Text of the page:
Fitz Grips


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Poohgyrr
March 18, 2007, 03:04 PM
Here are some new pics of Fitz Duramite J frame, and K/L frame grips. I've posted pics before of the refinished Cherrywood grips, but I haven't done any of these and thought I'd share them. They work real, real well for me, and I don't have to worry about scratching these up. These grips work unbelieveably well for controlling recoil and for accuracy.

Rosewood color J frames:

http://img341.imageshack.us/img341/4820/fitzgrips002ud0.jpg


Stag finish J and K/L frames:

http://img341.imageshack.us/img341/8505/fitzgrips001op3.jpg

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Kor
March 19, 2007, 01:25 AM
I recently bought a used Colt .357 that came with two sets of Fitz "Gun-Fighter" grips(cherrywood & walnut) - they feel OK, but I found that they will block HKS speedloaders and will only allow the gun to be loaded with loose rounds or Speed Strips. Do you have the same problem with your S&W's and Fitz grips? http://www.thehighroad.org/showthread.php?t=238157

Poohgyrr
March 19, 2007, 01:13 PM
Kor,

It looks like you have the Duramite grips. Mine work fine with my Safariland Comp I's and Comp IIs (which are fluted like the cylinders on my S&Ws). I don't use HKS's very often, but remember they hang up noticably more than the Safarilands.

When loading, the Comp II flutes line up with the S&W cylinder flutes, which gives me a totally smooth and bobble free reload - no hesitations or snags at all with my Hogue Pau Ferro grips. This is related to your question because the Comp II flutes also line up with my Duramite grips in a way that the speedloaders just glide across the Duramite material. With a little practice, no snagging, or hangups, on the Duramites on my Smiths. The Comp I's aren't bad.

These Duramites are some sort of plastic type material, but they work so well for me that I just don't mind. This is especially true for shooting the J frame Duramites, these have to be used to be believed. They are that good.

There are plenty of "perfect" wood or ivory grips out there if I want. But the Duramites often go for about $20 to $30 delivered off of Ebay or directly from John "Fitz" Paul. And I don't mind so much if these get scratched or dinged.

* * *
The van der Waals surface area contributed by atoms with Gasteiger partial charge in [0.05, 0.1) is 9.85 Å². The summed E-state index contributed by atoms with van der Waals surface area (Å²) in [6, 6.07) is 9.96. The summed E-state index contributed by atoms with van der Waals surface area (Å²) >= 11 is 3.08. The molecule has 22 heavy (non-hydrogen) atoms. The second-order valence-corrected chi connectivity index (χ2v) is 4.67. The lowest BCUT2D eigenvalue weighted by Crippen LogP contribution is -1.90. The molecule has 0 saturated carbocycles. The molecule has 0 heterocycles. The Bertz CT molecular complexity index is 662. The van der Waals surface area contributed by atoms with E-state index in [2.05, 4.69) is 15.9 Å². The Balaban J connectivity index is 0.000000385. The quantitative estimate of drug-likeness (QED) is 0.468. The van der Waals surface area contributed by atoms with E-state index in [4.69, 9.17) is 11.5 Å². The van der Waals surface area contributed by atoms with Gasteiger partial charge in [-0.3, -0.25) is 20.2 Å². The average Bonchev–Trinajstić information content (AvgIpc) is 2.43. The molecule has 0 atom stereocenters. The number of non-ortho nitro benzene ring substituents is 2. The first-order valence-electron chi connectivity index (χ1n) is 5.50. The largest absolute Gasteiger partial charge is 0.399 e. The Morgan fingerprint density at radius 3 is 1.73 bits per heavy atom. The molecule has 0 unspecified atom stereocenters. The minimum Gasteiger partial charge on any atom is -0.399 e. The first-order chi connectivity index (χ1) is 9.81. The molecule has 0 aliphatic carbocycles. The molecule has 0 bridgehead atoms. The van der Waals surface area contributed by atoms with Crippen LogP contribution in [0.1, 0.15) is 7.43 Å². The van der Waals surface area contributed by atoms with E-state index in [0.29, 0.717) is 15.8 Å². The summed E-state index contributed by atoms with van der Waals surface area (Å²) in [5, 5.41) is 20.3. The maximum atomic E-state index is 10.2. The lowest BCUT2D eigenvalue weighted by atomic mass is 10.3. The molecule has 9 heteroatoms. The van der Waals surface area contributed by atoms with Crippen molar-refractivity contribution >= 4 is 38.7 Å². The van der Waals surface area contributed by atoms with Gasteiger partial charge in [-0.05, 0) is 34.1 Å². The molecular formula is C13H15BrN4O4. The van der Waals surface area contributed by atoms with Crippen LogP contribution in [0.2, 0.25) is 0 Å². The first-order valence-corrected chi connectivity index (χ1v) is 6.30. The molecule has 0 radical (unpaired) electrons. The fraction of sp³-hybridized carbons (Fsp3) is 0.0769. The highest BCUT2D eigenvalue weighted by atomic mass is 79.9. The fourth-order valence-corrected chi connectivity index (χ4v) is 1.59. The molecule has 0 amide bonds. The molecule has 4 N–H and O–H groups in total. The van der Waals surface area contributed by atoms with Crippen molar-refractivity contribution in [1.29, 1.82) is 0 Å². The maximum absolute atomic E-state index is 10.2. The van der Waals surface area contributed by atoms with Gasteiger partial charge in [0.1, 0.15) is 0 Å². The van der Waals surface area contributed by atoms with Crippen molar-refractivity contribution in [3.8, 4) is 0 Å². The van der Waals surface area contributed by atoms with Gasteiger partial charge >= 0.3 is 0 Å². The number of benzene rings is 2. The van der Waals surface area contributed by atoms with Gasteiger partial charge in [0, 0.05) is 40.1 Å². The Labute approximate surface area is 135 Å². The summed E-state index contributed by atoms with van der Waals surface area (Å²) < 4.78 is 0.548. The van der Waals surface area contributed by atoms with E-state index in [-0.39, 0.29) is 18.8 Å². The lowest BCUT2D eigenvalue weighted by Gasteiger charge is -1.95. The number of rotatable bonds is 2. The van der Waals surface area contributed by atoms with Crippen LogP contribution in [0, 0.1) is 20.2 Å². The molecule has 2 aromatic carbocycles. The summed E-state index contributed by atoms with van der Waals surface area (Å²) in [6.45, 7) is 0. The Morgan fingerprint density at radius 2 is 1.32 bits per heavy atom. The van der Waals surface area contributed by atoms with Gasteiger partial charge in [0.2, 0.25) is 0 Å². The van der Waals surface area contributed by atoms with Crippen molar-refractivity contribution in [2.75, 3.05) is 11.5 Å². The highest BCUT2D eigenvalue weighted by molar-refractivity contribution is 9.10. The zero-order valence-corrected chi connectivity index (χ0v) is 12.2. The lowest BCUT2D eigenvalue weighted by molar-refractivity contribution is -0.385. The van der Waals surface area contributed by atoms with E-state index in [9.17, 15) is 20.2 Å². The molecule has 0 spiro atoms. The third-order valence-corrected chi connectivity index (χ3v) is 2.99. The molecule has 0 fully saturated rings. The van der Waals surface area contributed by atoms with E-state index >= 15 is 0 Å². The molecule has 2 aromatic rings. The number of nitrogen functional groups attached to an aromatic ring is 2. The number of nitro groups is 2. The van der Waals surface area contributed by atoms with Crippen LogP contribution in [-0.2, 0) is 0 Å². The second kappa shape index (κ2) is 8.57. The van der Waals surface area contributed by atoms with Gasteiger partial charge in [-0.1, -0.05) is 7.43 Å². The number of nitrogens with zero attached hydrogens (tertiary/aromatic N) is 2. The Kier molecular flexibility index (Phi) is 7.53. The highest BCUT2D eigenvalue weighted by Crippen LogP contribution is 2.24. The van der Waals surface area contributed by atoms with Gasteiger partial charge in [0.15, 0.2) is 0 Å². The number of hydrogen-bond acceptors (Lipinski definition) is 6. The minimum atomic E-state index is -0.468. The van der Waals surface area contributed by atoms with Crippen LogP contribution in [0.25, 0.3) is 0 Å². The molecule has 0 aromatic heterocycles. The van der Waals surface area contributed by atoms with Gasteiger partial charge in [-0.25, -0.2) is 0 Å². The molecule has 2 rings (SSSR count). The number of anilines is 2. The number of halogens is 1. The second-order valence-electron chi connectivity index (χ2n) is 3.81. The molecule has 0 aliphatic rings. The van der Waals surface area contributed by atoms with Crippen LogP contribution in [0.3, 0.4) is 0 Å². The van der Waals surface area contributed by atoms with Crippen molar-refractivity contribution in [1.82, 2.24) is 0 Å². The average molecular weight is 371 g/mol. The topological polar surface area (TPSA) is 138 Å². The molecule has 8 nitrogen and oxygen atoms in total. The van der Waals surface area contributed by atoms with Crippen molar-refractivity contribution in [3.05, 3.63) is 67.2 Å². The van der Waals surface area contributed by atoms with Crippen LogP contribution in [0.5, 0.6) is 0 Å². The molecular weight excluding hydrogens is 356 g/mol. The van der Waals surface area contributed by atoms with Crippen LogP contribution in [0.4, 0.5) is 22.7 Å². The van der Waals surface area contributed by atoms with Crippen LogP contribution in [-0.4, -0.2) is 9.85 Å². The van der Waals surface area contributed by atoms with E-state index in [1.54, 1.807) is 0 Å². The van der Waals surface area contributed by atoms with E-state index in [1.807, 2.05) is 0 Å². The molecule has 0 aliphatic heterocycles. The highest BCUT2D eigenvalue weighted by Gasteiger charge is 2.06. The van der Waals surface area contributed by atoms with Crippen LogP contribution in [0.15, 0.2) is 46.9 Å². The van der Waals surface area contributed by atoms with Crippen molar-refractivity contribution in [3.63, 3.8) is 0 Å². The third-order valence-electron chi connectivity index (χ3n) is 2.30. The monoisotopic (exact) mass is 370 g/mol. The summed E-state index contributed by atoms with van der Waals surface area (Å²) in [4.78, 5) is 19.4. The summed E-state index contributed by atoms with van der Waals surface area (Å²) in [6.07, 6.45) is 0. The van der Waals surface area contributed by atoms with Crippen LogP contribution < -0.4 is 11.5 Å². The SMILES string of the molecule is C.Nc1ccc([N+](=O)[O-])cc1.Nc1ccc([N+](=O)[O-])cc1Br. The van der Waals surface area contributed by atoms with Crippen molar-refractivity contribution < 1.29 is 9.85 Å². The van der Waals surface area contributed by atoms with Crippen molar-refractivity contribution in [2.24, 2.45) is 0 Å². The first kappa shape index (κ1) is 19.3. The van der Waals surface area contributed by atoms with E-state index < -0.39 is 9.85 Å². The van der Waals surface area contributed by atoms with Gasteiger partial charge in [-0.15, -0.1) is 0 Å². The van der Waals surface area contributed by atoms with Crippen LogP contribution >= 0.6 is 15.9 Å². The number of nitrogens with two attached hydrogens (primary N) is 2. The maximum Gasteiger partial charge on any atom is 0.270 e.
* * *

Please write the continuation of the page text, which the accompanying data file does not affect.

All this is for the regular duty type grips (like the Gunfighters), not the specialized target grips with extended thumb rests that Fitz also made.


Now, Fitz also made wooden grips, which are hard to find these days. I have some of these, in both cherrywood and walnut, and they work very well and look great after refinishing. These do need to be relieved for my Comp IIs & Comp Is, and also for the HKS's that I have in reserve.

I'm not very good at woodworking, but the guy who refinishes my Fitz wood grips has done a great job at relieving one or two of these wooden Gunfighters for me. These do fine with both my Safarilands and my HKS's, after being relieved. Not a problem at all, and they do a great job of recoil control and accuracy.

Here is a picture or two of the left side of refinished Fitz wooden duty grips:

A S&W N frame .44 Special:

http://img436.imageshack.us/img436/3592/m243lftside0er.jpg


A S&W K frame M66-2. I relieved this one myself but somehow, it still works:

http://img438.imageshack.us/img438/9110/m66lft0ol.jpg

Poohgyrr
March 19, 2007, 01:24 PM
And I was able to get a set of cherrywood grips for my 4th issue Detective Special, with the short frame. These grips are for the original long frame, but fit fine. There is a gap, which can be filled in and colored to match. I have left the gap alone, for that long frame DS I hope to get someday.

This set has not been refinished or relieved, and can hangup with the HKS's I use for this wheelgun. These grips give me a superior hold & control on this sweet little .38.

This is a large picture, so I thumbnailed it:

http://img161.imageshack.us/img161/2591/coltdslft2qz.th.jpg (http://img161.imageshack.us/my.php?image=coltdslft2qz.jpg)

Kor
March 23, 2007, 04:38 AM
Ah - thanks for the tip on the Safariland loaders! Now I'll have to keep an eye out for a few...

Paul "Fitz" Jones
March 27, 2007, 10:22 AM
I am still kicking or just ambling along with my Fitz grips I last made in the late 70's before my factory burnt.

I have lots of Duramite grips for Smith and Colt. Bakelite grips for Colt 1911 and High Standard made before WW2. Cherry or Walnut hardwood grips for Smith, Colt and Ruger. Some models are gone and others only one or two remain.

Have a small supply of my first plastic boxes ever made after WW2 that are such quality they have never worn out since made in the 1950's and are still soft even in Alaska. They are bright red designed to be carried in pockets and if dropped in a shallow stream, water will not enter even though they are slip top boxes in .generally 38, .45 in 50 capacity and rifle .222 to 30/06 20 capacity and the bright red color shows up anywhere if dropped.

I sometimes list them on ebay as star0reloader0mentors or fitz0pistol0grips and I can be PM'd or emailed regarding possible availability of grips for a particular model.

My 1919-1979 business ws developed for California officers then all kinds of officers to shoot naturally with greatly increased accuracy.

The word Fitz came from a police chief feeling a grip for the first time who said "It Fits".

John is lucky to live near me to learn when I run across a grip I think I am out of and he has done a beautiful job of refinishing his weapons with my Fitz really rare K frame Cherrywood grips.

My Fitz grips and Ammo Safes boxes never wear out and ones I sold decades ago regularly appear at auction sites like ebay after their owners retire from competition.

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